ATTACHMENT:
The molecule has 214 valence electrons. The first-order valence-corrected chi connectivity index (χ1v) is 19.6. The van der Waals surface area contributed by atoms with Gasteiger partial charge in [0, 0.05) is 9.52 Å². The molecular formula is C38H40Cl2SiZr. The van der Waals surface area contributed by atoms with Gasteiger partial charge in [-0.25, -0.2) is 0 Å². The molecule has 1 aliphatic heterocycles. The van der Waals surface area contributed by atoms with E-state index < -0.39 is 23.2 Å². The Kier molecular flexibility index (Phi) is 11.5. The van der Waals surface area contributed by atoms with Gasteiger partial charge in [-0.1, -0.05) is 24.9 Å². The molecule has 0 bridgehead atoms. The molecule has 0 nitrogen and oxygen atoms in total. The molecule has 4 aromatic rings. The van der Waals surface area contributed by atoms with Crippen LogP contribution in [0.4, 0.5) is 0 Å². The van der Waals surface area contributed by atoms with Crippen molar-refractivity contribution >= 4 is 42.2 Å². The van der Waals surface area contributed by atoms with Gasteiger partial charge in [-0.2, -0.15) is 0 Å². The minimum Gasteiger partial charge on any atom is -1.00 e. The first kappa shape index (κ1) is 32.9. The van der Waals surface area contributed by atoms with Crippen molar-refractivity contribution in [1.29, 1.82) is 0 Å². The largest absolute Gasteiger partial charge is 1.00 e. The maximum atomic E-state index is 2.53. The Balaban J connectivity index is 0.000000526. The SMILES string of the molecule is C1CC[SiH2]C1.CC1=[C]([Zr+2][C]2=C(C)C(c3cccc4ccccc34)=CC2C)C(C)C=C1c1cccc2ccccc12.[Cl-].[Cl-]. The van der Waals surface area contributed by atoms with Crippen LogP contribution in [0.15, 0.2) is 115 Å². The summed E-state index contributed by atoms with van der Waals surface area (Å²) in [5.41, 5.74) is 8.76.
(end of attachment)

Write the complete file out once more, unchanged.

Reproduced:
The molecule has 214 valence electrons. The first-order valence-corrected chi connectivity index (χ1v) is 19.6. The van der Waals surface area contributed by atoms with Gasteiger partial charge in [0, 0.05) is 9.52 Å². The molecular formula is C38H40Cl2SiZr. The van der Waals surface area contributed by atoms with Gasteiger partial charge in [-0.25, -0.2) is 0 Å². The molecule has 1 aliphatic heterocycles. The van der Waals surface area contributed by atoms with E-state index < -0.39 is 23.2 Å². The Kier molecular flexibility index (Phi) is 11.5. The van der Waals surface area contributed by atoms with Gasteiger partial charge in [-0.1, -0.05) is 24.9 Å². The molecule has 0 bridgehead atoms. The molecule has 0 nitrogen and oxygen atoms in total. The molecule has 4 aromatic rings. The van der Waals surface area contributed by atoms with Crippen LogP contribution in [0.4, 0.5) is 0 Å². The van der Waals surface area contributed by atoms with Crippen molar-refractivity contribution >= 4 is 42.2 Å². The van der Waals surface area contributed by atoms with Gasteiger partial charge in [-0.2, -0.15) is 0 Å². The minimum Gasteiger partial charge on any atom is -1.00 e. The first kappa shape index (κ1) is 32.9. The van der Waals surface area contributed by atoms with Crippen molar-refractivity contribution in [1.29, 1.82) is 0 Å². The largest absolute Gasteiger partial charge is 1.00 e. The maximum atomic E-state index is 2.53. The Balaban J connectivity index is 0.000000526. The SMILES string of the molecule is C1CC[SiH2]C1.CC1=[C]([Zr+2][C]2=C(C)C(c3cccc4ccccc34)=CC2C)C(C)C=C1c1cccc2ccccc12.[Cl-].[Cl-]. The van der Waals surface area contributed by atoms with Crippen LogP contribution in [0.15, 0.2) is 115 Å². The summed E-state index contributed by atoms with van der Waals surface area (Å²) in [5.41, 5.74) is 8.76.